My suggestions to you is that when the time comes that you need prescription medication, make a point by boycotting all pharmacies that use metric. Also, boycott all over the counter medications dosed in millilitres, milligrams or anything that equals an increment of 5 mL.

        In addition refuse to stay in any hospital that works internally in metric especially if the computer they roll around into each of the patients room that has the patient information in metric only. Mass, height, surface area, BMI, body temperature, etc, all in metric.

        Avoid all such places no matter what.

    • He is right, you are wrong. Since a hectare is 10 000 m^2, a 1000 times that is 10 000 000. Your just adding three zeros to 10 000 to get 10 000 000.

      Now, take 10 000 000 and reduce the number of zeros by 3 two times. This is leaves you with 10.

      Also, 10^4 x 10^3 is 10^7, as the exponents add. 4+3=7. Also, 10^7/10^6 is 10^1 or just 10. 10^3 squared is 10^6.

      Use a calculator to verify.

      • To correspond to the graph, he needs to work out 10 kha, not 1 kha. The proper label for the line marked 10 kha on the graph is 100 km². That is probably where the 10X got lost.

        • I see what you are saying now. But what you quoted from him and attempted to correct was the equivalence of one kilohectare into square kilometres.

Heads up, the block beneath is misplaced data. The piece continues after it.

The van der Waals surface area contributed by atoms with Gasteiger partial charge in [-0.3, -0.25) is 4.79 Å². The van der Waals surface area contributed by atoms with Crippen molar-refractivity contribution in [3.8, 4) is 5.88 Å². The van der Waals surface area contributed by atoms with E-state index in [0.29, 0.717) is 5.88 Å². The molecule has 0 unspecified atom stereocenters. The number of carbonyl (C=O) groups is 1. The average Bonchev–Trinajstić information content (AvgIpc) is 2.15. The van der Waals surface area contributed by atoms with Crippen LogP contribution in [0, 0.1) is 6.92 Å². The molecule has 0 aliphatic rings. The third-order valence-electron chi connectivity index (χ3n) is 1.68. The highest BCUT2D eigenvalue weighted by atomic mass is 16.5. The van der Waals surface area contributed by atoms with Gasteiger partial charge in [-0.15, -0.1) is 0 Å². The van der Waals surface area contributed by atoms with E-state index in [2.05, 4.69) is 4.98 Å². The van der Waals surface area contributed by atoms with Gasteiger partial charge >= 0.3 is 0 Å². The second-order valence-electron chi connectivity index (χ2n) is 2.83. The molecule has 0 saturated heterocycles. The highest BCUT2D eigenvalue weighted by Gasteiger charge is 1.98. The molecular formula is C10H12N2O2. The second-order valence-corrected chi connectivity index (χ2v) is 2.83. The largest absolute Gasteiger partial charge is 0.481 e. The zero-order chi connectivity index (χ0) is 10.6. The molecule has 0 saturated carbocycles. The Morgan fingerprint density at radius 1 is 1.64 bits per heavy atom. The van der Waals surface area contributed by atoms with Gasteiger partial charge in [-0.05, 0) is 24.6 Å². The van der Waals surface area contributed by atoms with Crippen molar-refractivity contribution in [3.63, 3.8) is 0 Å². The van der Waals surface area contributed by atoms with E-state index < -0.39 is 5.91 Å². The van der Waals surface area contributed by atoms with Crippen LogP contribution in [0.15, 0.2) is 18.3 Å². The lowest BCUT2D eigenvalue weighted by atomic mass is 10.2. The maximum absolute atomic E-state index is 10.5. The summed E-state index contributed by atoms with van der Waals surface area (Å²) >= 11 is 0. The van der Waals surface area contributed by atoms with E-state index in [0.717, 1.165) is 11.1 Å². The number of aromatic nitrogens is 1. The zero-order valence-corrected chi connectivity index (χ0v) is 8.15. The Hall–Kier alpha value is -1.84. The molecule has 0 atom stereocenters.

You should have explained in more details that you were referring to the values on the graph and that 10, 20 & 30 “kha” would become 100 km^2, 200 km^2 and 300 km^2.

          Skipping this step in mentioning the reference to the graph made a big difference in comprehending your explanation.

          He doesn’t actually state that 10…30 “kha” = 10…30 km^2, just that a kilohectare is 10 km^2. I would suppose he got so hung up on this relationship, he forgot he was dealing with 10…30 and not 1…3.

          • “So how large is 10 Kha to 30 Kha in metric? A hectare is 10 000 square meters, with a Kilo at the front becomes 10 000 000 square meters or about 10 square Kilometers. The production has gone from around 10 square Kilometers to almost 30 square Kilometers.”

            It seems to me that he asserts 10 Kha to 30 Kha is 10 km² to 30 km². It s/b 100 km² to 300 km²

  2. It’s a shame there isn’t a named unit equal to 1m^2 with which we could easily use prefixes with, similar to how we have litre for volume.

    The problem with just using m^2 directly is that using metric prefixes doesn’t increase by factors of 1000, but instead by factors of 1,000,000 and there’s no easy way to just say 1000m^2 using prefixes. That’s because 1km^2 is 1,000m x 1000m, or 1,000,000m^2.

    If instead we had a hypothetical unit for area equal to 1m^2, which I’ll call a “mat” for argument’s sake, then I could say “1 kilomat” for 1000m^2, “megamat” for a million, etc. That would be much easier than dealing with hectares.

    • In the original French metric system, the cubic decimeter was defined as the liter, and the cubic meter as a stere. The stere was withdrawn. Similarly the are was defined as 100 square meters, although the are is withdrawn when used alone or with any prefix other than hect(o). These decisions on the SI were approved by the BIPM in which all nations who are signatories to the treaty of the meter have a voice (and vote).

      Your figure of 1000 m² could be expressed as 10 dam² or 10 a, if we brought back the are.